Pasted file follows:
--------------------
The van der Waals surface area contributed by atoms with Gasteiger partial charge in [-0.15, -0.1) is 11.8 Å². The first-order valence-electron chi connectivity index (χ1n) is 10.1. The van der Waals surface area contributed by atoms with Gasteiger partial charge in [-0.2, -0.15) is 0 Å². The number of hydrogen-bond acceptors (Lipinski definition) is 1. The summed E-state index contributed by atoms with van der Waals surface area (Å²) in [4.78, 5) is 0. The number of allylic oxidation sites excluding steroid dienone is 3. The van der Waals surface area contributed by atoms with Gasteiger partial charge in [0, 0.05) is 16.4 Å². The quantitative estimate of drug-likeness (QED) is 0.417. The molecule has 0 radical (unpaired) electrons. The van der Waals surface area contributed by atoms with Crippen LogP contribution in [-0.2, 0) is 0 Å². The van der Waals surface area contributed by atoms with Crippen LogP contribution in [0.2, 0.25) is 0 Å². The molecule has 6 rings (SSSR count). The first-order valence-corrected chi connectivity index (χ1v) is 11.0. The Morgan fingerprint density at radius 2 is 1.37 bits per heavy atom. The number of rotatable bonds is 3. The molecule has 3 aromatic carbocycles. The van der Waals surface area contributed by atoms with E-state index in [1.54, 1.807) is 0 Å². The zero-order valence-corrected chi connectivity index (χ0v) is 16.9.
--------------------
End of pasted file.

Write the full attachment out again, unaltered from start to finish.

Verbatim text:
The van der Waals surface area contributed by atoms with Gasteiger partial charge in [-0.15, -0.1) is 11.8 Å². The first-order valence-electron chi connectivity index (χ1n) is 10.1. The van der Waals surface area contributed by atoms with Gasteiger partial charge in [-0.2, -0.15) is 0 Å². The number of hydrogen-bond acceptors (Lipinski definition) is 1. The summed E-state index contributed by atoms with van der Waals surface area (Å²) in [4.78, 5) is 0. The number of allylic oxidation sites excluding steroid dienone is 3. The van der Waals surface area contributed by atoms with Gasteiger partial charge in [0, 0.05) is 16.4 Å². The quantitative estimate of drug-likeness (QED) is 0.417. The molecule has 0 radical (unpaired) electrons. The van der Waals surface area contributed by atoms with Crippen LogP contribution in [-0.2, 0) is 0 Å². The van der Waals surface area contributed by atoms with Crippen LogP contribution in [0.2, 0.25) is 0 Å². The molecule has 6 rings (SSSR count). The first-order valence-corrected chi connectivity index (χ1v) is 11.0. The Morgan fingerprint density at radius 2 is 1.37 bits per heavy atom. The number of rotatable bonds is 3. The molecule has 3 aromatic carbocycles. The van der Waals surface area contributed by atoms with E-state index in [1.54, 1.807) is 0 Å². The zero-order valence-corrected chi connectivity index (χ0v) is 16.9.